Agnes Janich

Review 6

All Creatures Great And Small

Polish Radio Online

Dec 2009

 

The exhibition develops themes initiated in the exhibition "Hot/Cold - Summer Loving" shown in Zachęta in 2007 that presented different forms of love, including the love humans feel for animals. The forthcoming exhibition concentrates only on the problem of the world of animals, exploring artists' diverse takes on this problem and the range of ways of visualizing it in art. The point of entry for the exhibition is the desire to overcome the dogmatic anthropocentrism that places the human in the centre of the world as a privileged species of the highest ontological status.

 

This standpoint seems to dominate modern science, its consequence being the perception of other species/fors of life as objects needy of man-given rights. The theory of evolution from Darwin's On the Origin of Man ( this year marks the 150th anniversary of its publishing and the 200th birthday of Charles Darwin ) placed man as the highest species of a different hierarchy, but not as a super-animal - rather, one of the species of nature, obeying her laws. In 1872 Darwin published On human and animal emotions, in which he described their world through emotions thus far attributed to people. This revolutionary attitude pictured humans and animals as partners, not Others.

 

Contemporary science is by some described as encountering the Other only at meals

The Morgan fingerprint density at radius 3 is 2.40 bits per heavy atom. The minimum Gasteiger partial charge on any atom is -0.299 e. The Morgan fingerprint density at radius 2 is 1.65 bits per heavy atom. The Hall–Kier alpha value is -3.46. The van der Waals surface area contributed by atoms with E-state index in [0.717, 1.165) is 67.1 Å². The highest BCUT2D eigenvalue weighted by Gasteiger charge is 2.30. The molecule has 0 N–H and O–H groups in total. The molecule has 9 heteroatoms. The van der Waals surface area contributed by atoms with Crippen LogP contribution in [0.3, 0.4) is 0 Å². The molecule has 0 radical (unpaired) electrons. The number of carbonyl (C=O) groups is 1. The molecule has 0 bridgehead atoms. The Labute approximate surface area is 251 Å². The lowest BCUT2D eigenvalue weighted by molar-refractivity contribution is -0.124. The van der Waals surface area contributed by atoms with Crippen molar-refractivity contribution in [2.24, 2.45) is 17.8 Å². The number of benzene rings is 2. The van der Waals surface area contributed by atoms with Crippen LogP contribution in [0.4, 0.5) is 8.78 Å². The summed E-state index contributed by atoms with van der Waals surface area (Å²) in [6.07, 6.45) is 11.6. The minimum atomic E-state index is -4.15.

( animals are placed as all the other social Others ). Nevertheless, since the 60s, an outpour of books, texts and essays on animals ( perhaps influenced by ecology and other revolutionary ideas ) shows a new relation to the non-human world, new philosophical and ethical questions.

 

Since radical changes in art, also dating back to the 60s, the relationship between artists and animals has evolved. Works in this show visualize different aspects of the problem: observation, looking, touching, possessing, playing with and forcing animals into ghettoes called zoological gardens. Difficult topics, such as trading animals, hurting them, consuming their bodies. Many works refer to the symbol place of animals in visual culture, marginalized by civilization's progress. In others, animal interactions are subject of experiments. In others still, they serve as actors in formal artistic experiments. We can observe the human-animal relation through the problems of acting as an animal and becoming an animal. While the show presents the animal world from a human perspective ( we may know no other ), it also portrays the human world in its relation to the animal one.

 

Artists in the exibition: Marina Abramovic, Vito Acconci, Pilar Albaracin, Francis Alys, Dan Attoe, Roger Ballen, Kuba Bąkowski, Joseph Beuys, Bogna Burska, Mircea Cantor, David Claerbout, Marcus Coates, Anna Dębska, Mark Dion, Valie Export, Angus Fairhurst, Peter Fischli & David Weiss, Peter Friedl, Leszek Golec & Tatiana Czekalska, Douglas Gordon, Johan Grimonprez, Elżbieta Janczak-Wałaszek, Christian Jankowski, Agnes Janich, Marina Kappos, Mike Kelley, Kristof Kintera, Grzegorz Kowalski, Katarzyna Kozyra, Igor Krenz, Natalia LL, Dominik Lejman, Marcin Maciejowski, Artur Malewski, Chris Marker, Angelika Markul, Ciprian Muresan, Yach Paszkiewicz, Włodzimierz Pawlak, Elisa Pône, Marc Quinn, Józef Robakowski, Zygmunt Rytka, Anri Sala, Alain Séchas, Ene-Liis Semper, Deborah Sengl, Carolee Schneemann, Rudolf Schwarzkogler, Roman Signer, Dusan Skala, Gabrielle Stellbaum, Eric Swenson, Javier Téllez, Gabriela Vanga, Minette Vári, Bill Viola, Martin Walde, Marek Wasilewski, Boyd Webb, William Wegman, Paweł Wieckowiak, The Wooster Group, Wunderteam, Erwin Wurm.

 

Curator: Maria Brewińska.

© 2003 - 2018 Agnes Janich